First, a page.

Rape sentencing storm: Clarke now gets backing from MPs

Kenneth Clarke Image copyright (C) British Broadcasting Corporation
Image caption Mr Clarke is starting to win back backbench support after his comments about the sentencing of rapists

Rushcliffe's Kenneth Clarke is no stranger to being at the centre of a political firestorm. But the Justice Secretary won't have welcomed the heat generated by his remarks over sentencing policy for rape.

It strikes me there are two rules to political survival: clarity and timing. Those two key elements appeared to desert him as the row enveloped Westminster.

The trouble started as he tried to outline his department's latest thinking on giving rapists shorter sentences - if they plea guilty - to speed up the legal process.

Ken Clarke attempted to explain that rape victims wouldn't have to go through the trauma of giving evidence in a lengthy jury trail; or face robust cross-examination questioning from defence barristers.

Then the political storm erupted when he suggested different categories of rape would attract the equivalent of a 50% sentencing discount, on a guilty plea.

Wrong language

Ken Clarke will survive. But the policy muddle over such a sensitive area of sentencing and criminal law may take longer to sort...and still assure public opinion.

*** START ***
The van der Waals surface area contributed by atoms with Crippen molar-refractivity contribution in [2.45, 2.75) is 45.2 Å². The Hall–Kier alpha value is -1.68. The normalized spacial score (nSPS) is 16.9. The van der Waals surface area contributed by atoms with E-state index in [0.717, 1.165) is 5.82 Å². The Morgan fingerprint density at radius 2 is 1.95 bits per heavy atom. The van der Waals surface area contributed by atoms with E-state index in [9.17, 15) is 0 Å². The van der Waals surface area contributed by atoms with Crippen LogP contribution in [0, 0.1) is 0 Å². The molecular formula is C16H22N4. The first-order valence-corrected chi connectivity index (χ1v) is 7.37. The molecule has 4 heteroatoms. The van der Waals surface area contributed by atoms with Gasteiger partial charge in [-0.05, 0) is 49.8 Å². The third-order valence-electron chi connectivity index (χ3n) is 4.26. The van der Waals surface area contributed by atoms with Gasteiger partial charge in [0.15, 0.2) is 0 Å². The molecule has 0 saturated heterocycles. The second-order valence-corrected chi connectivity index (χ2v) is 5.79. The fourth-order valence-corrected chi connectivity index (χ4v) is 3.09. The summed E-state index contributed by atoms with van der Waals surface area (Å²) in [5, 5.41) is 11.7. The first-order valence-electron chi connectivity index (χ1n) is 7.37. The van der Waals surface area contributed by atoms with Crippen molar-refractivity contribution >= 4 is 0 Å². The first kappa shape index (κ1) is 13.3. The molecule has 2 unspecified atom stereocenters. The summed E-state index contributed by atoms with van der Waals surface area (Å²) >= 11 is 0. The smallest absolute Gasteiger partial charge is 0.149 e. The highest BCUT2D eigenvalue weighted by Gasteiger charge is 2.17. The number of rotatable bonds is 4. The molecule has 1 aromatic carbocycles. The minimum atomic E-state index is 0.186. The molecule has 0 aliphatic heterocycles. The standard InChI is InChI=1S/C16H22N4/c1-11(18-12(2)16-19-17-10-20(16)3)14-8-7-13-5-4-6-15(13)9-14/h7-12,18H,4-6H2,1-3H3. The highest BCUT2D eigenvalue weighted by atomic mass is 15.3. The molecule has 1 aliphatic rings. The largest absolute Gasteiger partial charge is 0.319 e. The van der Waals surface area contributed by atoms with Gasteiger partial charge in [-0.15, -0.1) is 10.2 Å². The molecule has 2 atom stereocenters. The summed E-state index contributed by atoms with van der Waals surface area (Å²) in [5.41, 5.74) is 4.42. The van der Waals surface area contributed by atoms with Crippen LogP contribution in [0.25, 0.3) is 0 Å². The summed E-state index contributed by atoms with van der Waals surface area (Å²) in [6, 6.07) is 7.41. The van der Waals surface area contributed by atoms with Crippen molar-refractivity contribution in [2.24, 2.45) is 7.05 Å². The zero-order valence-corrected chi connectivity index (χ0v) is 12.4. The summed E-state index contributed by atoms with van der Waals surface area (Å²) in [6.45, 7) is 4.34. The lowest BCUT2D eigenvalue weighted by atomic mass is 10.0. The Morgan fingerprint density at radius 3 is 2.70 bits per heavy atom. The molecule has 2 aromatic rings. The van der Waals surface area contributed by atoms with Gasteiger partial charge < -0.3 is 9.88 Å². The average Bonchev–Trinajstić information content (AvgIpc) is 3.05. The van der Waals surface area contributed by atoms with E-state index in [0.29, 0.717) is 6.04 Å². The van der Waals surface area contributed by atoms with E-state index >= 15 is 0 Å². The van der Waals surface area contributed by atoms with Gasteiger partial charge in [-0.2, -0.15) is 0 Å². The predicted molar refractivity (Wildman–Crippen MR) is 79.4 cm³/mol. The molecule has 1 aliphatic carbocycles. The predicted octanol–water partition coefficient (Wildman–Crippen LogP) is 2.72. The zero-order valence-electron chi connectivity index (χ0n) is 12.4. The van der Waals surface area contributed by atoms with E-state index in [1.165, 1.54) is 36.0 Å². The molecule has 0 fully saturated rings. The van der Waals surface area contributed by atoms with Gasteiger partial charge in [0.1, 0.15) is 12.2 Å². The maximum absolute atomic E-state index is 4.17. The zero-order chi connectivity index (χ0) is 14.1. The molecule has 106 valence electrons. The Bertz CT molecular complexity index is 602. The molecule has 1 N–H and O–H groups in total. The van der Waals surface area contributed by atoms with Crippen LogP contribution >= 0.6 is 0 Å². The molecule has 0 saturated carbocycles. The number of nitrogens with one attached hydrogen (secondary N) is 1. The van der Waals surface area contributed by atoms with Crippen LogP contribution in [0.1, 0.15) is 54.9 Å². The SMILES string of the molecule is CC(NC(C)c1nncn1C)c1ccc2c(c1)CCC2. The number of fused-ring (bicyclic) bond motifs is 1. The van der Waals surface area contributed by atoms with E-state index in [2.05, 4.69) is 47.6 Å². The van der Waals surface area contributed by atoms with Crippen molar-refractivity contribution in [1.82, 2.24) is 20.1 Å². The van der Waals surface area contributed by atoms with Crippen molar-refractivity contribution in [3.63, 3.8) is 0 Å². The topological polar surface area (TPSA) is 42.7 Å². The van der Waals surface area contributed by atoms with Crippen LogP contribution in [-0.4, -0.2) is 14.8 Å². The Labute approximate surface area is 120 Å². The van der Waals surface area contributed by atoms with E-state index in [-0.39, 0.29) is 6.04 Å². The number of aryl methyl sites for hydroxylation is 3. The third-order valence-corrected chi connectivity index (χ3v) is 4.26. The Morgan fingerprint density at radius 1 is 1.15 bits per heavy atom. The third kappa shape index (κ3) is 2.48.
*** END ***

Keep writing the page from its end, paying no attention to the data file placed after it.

The thoughts of Broxtowe's Conservative MP Anna Soubry are worth noting. She's a former criminal barrister and a self-confessed Clarke fan, but believes this issue was badly handled. She's also a mainstream Tory, whose reaction is a good indicator of backbench opinion.

"He may have used the wrong language which offended people, but he is a man of total integrity and honesty," she said.

She told me the issue of rape and sentencing policy is a politically "difficult" subject.

"Rape is often very complex. There are different types of rapes and it's important to remember that prison sentences for rape starts at a minimum of five years, with the 'average' rape sentence set at eight years. More serious cases will attract a life sentence."

This is one of those serious crimes where the subtlety of sentencing policy may be lost in the glare of strident, hostile newspaper headlines and the concerns of public opinion. The next time Ken Clarke talks about rape sentencing, expect the timing and clarity will be must sharper.